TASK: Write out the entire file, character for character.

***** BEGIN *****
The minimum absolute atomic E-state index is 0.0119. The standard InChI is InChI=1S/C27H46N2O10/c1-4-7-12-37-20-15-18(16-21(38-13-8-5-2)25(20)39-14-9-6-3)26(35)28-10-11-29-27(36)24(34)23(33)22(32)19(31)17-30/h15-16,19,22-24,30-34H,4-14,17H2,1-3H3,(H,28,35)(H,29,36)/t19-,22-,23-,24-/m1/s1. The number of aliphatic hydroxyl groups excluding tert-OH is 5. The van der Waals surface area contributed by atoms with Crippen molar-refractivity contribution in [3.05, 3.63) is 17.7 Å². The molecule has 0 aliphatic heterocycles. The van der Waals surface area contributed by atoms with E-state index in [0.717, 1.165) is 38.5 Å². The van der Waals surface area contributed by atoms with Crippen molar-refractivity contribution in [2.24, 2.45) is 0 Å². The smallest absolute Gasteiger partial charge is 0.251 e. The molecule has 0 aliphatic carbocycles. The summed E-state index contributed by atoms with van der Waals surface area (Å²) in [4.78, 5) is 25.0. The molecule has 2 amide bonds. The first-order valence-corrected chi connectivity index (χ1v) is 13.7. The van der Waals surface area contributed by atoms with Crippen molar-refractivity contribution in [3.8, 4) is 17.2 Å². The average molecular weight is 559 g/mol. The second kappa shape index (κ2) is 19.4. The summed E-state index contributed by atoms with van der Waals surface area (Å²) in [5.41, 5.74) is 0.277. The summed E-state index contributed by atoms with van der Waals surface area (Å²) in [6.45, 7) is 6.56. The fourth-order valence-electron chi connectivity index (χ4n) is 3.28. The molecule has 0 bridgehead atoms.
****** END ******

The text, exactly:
The minimum absolute atomic E-state index is 0.0119. The standard InChI is InChI=1S/C27H46N2O10/c1-4-7-12-37-20-15-18(16-21(38-13-8-5-2)25(20)39-14-9-6-3)26(35)28-10-11-29-27(36)24(34)23(33)22(32)19(31)17-30/h15-16,19,22-24,30-34H,4-14,17H2,1-3H3,(H,28,35)(H,29,36)/t19-,22-,23-,24-/m1/s1. The number of aliphatic hydroxyl groups excluding tert-OH is 5. The van der Waals surface area contributed by atoms with Crippen molar-refractivity contribution in [3.05, 3.63) is 17.7 Å². The molecule has 0 aliphatic heterocycles. The van der Waals surface area contributed by atoms with E-state index in [0.717, 1.165) is 38.5 Å². The van der Waals surface area contributed by atoms with Crippen molar-refractivity contribution in [2.24, 2.45) is 0 Å². The smallest absolute Gasteiger partial charge is 0.251 e. The molecule has 0 aliphatic carbocycles. The summed E-state index contributed by atoms with van der Waals surface area (Å²) in [4.78, 5) is 25.0. The molecule has 2 amide bonds. The first-order valence-corrected chi connectivity index (χ1v) is 13.7. The van der Waals surface area contributed by atoms with Crippen molar-refractivity contribution in [3.8, 4) is 17.2 Å². The average molecular weight is 559 g/mol. The second kappa shape index (κ2) is 19.4. The summed E-state index contributed by atoms with van der Waals surface area (Å²) in [5.41, 5.74) is 0.277. The summed E-state index contributed by atoms with van der Waals surface area (Å²) in [6.45, 7) is 6.56. The fourth-order valence-electron chi connectivity index (χ4n) is 3.28. The molecule has 0 bridgehead atoms.